KASAMA Vol. 15 No. 4 / October-November-December 2001 / Solidarity Philippines Australia Network

At 2 am on Monday, August 20, 2001, Steven Anthony Fraser, 33, the estranged husband of Maria Fraser phoned his mother, Anna, and spoke of his desire to be reconciled with his wife and how he did not want to be parted from his children. At 3 am, after speaking to his mother, Mr Fraser allegedly phoned his wife at her home and spoke briefly about "his difficulties".

Maria and Steven Fraser had three children: a daughter named Ashley, 7, and sons Ryan, 5, and Jarrod, 4. All three, by prior arrangement, had spent the weekend with their father at his unit in Caringbah where he's been living for two months after the break-up of his marriage. The children were still in his care when he phoned his mother and Maria. He'd not returned them to their home in Sydney on Sunday evening as arranged.

Evidence of what happened in the next eight hours is not yet revealed. Mr Fraser has acted in an extremely distraught manner, continually sobbing during his appearances in court.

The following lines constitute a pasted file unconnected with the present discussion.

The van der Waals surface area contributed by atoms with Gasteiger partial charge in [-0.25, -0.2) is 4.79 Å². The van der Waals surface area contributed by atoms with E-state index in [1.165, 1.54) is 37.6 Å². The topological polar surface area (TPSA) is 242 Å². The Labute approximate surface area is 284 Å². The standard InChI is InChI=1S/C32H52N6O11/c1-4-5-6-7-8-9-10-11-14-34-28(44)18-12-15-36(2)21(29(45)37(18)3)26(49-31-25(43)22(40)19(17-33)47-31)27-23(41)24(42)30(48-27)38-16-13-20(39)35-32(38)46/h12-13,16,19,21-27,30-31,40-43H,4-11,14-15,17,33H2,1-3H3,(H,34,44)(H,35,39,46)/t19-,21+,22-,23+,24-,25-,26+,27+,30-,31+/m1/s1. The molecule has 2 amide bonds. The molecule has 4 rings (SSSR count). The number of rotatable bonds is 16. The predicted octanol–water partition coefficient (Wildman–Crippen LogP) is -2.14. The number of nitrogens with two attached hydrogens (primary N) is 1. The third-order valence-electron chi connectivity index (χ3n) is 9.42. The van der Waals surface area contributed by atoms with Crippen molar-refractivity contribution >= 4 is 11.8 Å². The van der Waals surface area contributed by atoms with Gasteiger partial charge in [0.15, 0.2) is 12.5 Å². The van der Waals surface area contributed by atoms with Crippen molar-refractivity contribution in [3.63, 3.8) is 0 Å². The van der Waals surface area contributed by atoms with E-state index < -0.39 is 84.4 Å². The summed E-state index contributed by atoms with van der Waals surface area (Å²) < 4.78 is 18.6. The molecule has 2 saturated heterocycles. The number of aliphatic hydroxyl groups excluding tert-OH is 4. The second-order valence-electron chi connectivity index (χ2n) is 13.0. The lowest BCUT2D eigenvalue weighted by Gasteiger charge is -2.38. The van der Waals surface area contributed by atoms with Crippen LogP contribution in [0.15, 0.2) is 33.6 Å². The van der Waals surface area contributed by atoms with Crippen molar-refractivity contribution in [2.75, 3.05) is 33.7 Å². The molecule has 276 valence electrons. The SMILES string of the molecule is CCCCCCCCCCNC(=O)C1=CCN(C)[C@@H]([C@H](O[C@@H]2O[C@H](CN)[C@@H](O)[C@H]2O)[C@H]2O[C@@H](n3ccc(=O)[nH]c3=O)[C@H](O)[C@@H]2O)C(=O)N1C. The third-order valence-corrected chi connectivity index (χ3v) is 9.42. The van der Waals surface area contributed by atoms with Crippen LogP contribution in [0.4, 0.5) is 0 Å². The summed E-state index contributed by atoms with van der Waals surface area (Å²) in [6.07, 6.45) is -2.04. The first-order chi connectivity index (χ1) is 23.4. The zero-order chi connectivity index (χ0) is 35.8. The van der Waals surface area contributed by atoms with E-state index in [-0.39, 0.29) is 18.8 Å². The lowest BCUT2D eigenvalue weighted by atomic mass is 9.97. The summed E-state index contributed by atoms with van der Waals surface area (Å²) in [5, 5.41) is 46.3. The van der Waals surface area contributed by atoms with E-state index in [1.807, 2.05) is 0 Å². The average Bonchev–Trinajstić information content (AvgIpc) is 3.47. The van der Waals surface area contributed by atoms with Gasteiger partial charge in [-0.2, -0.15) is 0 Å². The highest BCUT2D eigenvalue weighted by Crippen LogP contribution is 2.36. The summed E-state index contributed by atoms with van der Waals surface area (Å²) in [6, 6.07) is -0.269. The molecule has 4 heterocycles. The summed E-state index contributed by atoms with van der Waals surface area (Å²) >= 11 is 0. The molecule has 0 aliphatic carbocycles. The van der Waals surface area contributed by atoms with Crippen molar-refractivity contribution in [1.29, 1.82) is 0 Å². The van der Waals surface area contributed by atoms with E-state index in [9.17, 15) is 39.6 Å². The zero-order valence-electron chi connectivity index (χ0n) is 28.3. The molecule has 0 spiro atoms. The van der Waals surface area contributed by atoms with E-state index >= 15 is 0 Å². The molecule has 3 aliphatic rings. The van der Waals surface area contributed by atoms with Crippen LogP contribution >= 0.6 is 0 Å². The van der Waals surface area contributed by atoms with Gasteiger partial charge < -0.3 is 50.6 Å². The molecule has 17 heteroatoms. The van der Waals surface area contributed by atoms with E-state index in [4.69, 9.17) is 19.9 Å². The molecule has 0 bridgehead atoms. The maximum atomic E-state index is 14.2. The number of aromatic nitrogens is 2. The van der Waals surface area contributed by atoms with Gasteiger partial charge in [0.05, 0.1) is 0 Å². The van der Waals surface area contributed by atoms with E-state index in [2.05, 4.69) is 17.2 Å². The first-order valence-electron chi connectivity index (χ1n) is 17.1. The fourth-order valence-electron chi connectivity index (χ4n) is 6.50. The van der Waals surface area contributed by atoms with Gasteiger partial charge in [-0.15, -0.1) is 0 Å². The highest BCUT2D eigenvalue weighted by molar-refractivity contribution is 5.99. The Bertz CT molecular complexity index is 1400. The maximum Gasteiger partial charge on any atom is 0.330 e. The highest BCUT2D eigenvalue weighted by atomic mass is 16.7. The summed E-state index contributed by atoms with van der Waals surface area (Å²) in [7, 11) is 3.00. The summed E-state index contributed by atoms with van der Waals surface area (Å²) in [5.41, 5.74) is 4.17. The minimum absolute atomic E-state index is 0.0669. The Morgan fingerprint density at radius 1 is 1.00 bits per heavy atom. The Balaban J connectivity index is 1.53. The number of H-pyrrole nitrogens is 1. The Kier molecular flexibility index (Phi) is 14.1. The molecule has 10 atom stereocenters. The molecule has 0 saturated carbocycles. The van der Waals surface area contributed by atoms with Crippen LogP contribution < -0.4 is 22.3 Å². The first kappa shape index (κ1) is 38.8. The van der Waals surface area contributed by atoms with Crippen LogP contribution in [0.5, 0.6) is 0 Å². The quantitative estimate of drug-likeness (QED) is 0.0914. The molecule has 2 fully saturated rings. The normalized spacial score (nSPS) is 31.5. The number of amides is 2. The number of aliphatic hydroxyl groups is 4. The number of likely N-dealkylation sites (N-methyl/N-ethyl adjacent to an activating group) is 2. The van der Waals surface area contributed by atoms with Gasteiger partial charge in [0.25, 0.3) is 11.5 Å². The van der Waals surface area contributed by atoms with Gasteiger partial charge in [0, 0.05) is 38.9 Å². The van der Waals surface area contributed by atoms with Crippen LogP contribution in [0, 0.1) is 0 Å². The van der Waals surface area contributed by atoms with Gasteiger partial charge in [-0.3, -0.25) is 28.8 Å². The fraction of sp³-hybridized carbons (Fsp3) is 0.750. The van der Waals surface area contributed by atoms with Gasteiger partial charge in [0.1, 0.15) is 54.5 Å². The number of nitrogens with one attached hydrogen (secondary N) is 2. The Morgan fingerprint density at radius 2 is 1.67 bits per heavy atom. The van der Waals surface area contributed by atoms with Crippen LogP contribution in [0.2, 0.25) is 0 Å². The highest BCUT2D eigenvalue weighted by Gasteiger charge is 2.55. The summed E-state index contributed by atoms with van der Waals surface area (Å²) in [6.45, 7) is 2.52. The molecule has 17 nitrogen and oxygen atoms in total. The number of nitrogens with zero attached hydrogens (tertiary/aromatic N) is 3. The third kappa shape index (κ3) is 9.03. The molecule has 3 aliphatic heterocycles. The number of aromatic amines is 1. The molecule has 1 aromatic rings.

Police said the murders were discovered at 10:50 am on Monday when Mr Fraser's mother, Anna, concerned for the children's welfare, entered her son's unit with the help of a locksmith. They found the bodies of the three children. In the bathroom they came upon Steven Fraser, lying in a tub filled with water, drinking some kind of liquid they thought might be poison. It is also alleged that Fraser wrote messages on the children's bodies and on the walls of his unit.

The Crown prosecutor said the forensic tests would take three months to complete. Mr Fraser's barrister said that his client was in an "extraordinarily vulnerable position, psychologically and psychiatrically." The Magistrate recommended that Fraser be moved to the Long Bay prison hospital for psychiatric assessment and treatment. The matter was adjourned to Central Local Court on November 23, 2001.

More than 200 family, friends and community members attended a requiem Mass for the children on September 5. Maria Fraser gave thanks to her neighbours and the public for their support. Many letters of condolence have been received from the public and the generous donations helped her to organise her children's funerals.

Ms Martha Jabour of the Homicide Victims Support Group said, "There are a lot of open hearts and a lot of sad hearts for Maria Fraser." The support group is collating a log of donations and letters received which will be given to Maria later and this would help her long-term recovery.

Source: with reports from The Age 22/8/2001, Sydney Morning Herald 31/8 & 6/9/2001.

Deaths & Disappearances
Includes updated summary of the Violent Deaths and Disappearances of Filipino Women and Children in Australia as at 31st October, 2003